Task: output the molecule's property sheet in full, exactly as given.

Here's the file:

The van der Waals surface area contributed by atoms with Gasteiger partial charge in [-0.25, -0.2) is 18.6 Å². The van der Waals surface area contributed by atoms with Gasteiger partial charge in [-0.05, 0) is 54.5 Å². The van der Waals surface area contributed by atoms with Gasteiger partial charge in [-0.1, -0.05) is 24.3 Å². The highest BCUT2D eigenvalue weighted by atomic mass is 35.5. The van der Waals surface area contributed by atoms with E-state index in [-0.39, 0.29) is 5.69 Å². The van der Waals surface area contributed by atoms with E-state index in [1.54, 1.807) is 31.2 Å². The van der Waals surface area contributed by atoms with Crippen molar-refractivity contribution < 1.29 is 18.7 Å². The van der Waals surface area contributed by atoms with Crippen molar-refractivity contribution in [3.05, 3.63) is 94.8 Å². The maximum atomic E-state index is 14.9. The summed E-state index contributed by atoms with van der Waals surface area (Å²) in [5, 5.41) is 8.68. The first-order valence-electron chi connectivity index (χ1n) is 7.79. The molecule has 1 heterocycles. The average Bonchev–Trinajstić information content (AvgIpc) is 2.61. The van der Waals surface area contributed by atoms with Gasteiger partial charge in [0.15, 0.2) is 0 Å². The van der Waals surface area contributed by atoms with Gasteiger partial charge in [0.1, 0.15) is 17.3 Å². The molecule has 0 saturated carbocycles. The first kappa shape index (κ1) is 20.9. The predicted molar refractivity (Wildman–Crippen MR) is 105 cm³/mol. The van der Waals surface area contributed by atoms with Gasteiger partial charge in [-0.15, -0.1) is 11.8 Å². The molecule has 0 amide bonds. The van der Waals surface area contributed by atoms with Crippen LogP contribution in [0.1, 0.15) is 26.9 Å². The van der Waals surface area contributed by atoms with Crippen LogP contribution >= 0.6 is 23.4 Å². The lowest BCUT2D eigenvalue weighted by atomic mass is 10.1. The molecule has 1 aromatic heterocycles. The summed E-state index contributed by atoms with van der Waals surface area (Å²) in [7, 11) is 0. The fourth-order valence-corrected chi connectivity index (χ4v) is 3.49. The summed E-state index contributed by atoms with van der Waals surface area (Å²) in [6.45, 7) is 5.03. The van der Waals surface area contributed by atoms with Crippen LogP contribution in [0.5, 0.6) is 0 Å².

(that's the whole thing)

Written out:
The van der Waals surface area contributed by atoms with Gasteiger partial charge in [-0.25, -0.2) is 18.6 Å². The van der Waals surface area contributed by atoms with Gasteiger partial charge in [-0.05, 0) is 54.5 Å². The van der Waals surface area contributed by atoms with Gasteiger partial charge in [-0.1, -0.05) is 24.3 Å². The highest BCUT2D eigenvalue weighted by atomic mass is 35.5. The van der Waals surface area contributed by atoms with E-state index in [-0.39, 0.29) is 5.69 Å². The van der Waals surface area contributed by atoms with E-state index in [1.54, 1.807) is 31.2 Å². The van der Waals surface area contributed by atoms with Crippen molar-refractivity contribution < 1.29 is 18.7 Å². The van der Waals surface area contributed by atoms with Crippen molar-refractivity contribution in [3.05, 3.63) is 94.8 Å². The maximum atomic E-state index is 14.9. The summed E-state index contributed by atoms with van der Waals surface area (Å²) in [5, 5.41) is 8.68. The first-order valence-electron chi connectivity index (χ1n) is 7.79. The molecule has 1 heterocycles. The average Bonchev–Trinajstić information content (AvgIpc) is 2.61. The van der Waals surface area contributed by atoms with Gasteiger partial charge in [0.15, 0.2) is 0 Å². The van der Waals surface area contributed by atoms with Gasteiger partial charge in [0.1, 0.15) is 17.3 Å². The molecule has 0 saturated carbocycles. The first kappa shape index (κ1) is 20.9. The predicted molar refractivity (Wildman–Crippen MR) is 105 cm³/mol. The van der Waals surface area contributed by atoms with Gasteiger partial charge in [-0.15, -0.1) is 11.8 Å². The molecule has 0 amide bonds. The van der Waals surface area contributed by atoms with Crippen LogP contribution in [0.1, 0.15) is 26.9 Å². The van der Waals surface area contributed by atoms with Crippen LogP contribution >= 0.6 is 23.4 Å². The lowest BCUT2D eigenvalue weighted by atomic mass is 10.1. The molecule has 1 aromatic heterocycles. The summed E-state index contributed by atoms with van der Waals surface area (Å²) in [7, 11) is 0. The fourth-order valence-corrected chi connectivity index (χ4v) is 3.49. The summed E-state index contributed by atoms with van der Waals surface area (Å²) in [6.45, 7) is 5.03. The van der Waals surface area contributed by atoms with Crippen LogP contribution in [0.5, 0.6) is 0 Å².